She is a shy Wallflower and would rather study. When invited to a Lord's home to study some ancient papers of his. She finds someone else that has a passion for history and disdain for teh marriage mart.
He thinks she will be a great deterant for the other husband hunters. But then... Maybe he does want more than friendship for her.
A fun and sweet read.
From back of book:
Never Say Never...
Primrose by name, wallflower by nature - the shy younger Dunsworthy sister would rather study ancient Egypt than endure the Ton's endless scrutiny. In Rupert Jordan, Lord Fortenbury, Rosie has found a companion with a passion for history and disdain for the marriage mart. The handsome aristocrat's easy smile mght be irresistible to some, but friendship is all Rosie desires... isn't it?
Asking Rosie to visit his estate for his brother's wedding seems such a sensible plan. Rupert can show her his heiroglyphic tablets, and Rosie's presence will deter the attentions of a tiresome husband-hunter. yet every moment spent in the company of lovely Rosie, with her red curls and bright green eyes, leads Rupert to suspect that marriage might be underrated. In fact, the prospect suddenly seems quite wonderful...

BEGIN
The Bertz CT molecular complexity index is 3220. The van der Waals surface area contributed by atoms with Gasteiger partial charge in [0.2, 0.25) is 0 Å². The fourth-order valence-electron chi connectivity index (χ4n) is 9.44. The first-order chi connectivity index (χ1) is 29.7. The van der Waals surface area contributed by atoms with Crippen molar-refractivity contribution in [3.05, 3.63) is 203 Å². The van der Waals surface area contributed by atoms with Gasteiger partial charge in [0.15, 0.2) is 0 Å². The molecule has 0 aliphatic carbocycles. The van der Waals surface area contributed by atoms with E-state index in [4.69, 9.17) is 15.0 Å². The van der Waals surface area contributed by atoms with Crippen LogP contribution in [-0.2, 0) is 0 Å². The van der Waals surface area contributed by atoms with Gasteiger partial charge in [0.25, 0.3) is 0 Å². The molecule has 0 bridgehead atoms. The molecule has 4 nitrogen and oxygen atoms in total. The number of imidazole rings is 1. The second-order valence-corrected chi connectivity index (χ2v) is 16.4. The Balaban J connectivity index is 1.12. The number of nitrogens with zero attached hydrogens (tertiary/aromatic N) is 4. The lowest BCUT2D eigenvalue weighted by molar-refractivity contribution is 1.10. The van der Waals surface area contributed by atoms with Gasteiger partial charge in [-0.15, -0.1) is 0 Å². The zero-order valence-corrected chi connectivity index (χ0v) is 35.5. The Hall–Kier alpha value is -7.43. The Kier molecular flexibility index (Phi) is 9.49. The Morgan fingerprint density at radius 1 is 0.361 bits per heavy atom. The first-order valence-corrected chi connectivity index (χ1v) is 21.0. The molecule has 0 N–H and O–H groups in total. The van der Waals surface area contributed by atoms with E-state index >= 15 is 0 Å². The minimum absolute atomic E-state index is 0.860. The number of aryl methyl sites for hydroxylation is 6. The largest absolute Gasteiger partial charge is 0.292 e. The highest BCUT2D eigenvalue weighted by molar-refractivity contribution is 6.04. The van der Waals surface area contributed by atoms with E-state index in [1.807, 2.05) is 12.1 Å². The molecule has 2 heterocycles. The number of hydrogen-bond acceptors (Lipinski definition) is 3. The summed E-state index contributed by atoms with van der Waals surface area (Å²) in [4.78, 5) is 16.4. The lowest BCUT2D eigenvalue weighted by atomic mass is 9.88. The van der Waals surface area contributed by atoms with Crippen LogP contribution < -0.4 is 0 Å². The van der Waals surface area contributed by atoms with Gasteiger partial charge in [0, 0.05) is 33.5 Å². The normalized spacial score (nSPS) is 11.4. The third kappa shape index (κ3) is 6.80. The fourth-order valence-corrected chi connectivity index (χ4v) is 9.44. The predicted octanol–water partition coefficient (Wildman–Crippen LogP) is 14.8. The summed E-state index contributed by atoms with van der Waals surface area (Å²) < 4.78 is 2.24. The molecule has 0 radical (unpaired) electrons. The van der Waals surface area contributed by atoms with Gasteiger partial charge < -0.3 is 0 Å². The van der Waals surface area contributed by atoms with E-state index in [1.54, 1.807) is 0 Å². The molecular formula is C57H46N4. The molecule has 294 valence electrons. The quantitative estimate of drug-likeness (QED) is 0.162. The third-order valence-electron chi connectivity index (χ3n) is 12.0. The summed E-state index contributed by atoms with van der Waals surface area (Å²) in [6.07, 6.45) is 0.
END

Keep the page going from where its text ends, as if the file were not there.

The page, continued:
Primrose Dunsworthy was never going to get married. It was easy to see how her outgoing and outspoken sister, Bianca, found the perfect man to wed, but because she prefers to keep her own company, Primrose is certain she will remain a spinster. In fact, the only man Primrose truly feels comfortable with is Rupert Jordan, Lord Fortenbury, but even if Primrose enjoys their lively discussions about ancient Egypt's mysterious hieroglyphs, Primrose knows that there is no way she could ever hope to pry Rupert out of Miss Ophelia King's -matrimonial-minded clutches. All it takes, though, is an invitation to attend a party being held in honor of Rupert's brother's upcoming nuptials for Primrose to finally realize that some things in life--like love--are worth speaking up for. A quiet, shy country miss learns how to let her wishes be known in Ferguson's latest gracefully written, quietly nuanced Regency, the second in her Dunsworthy brides trilogy.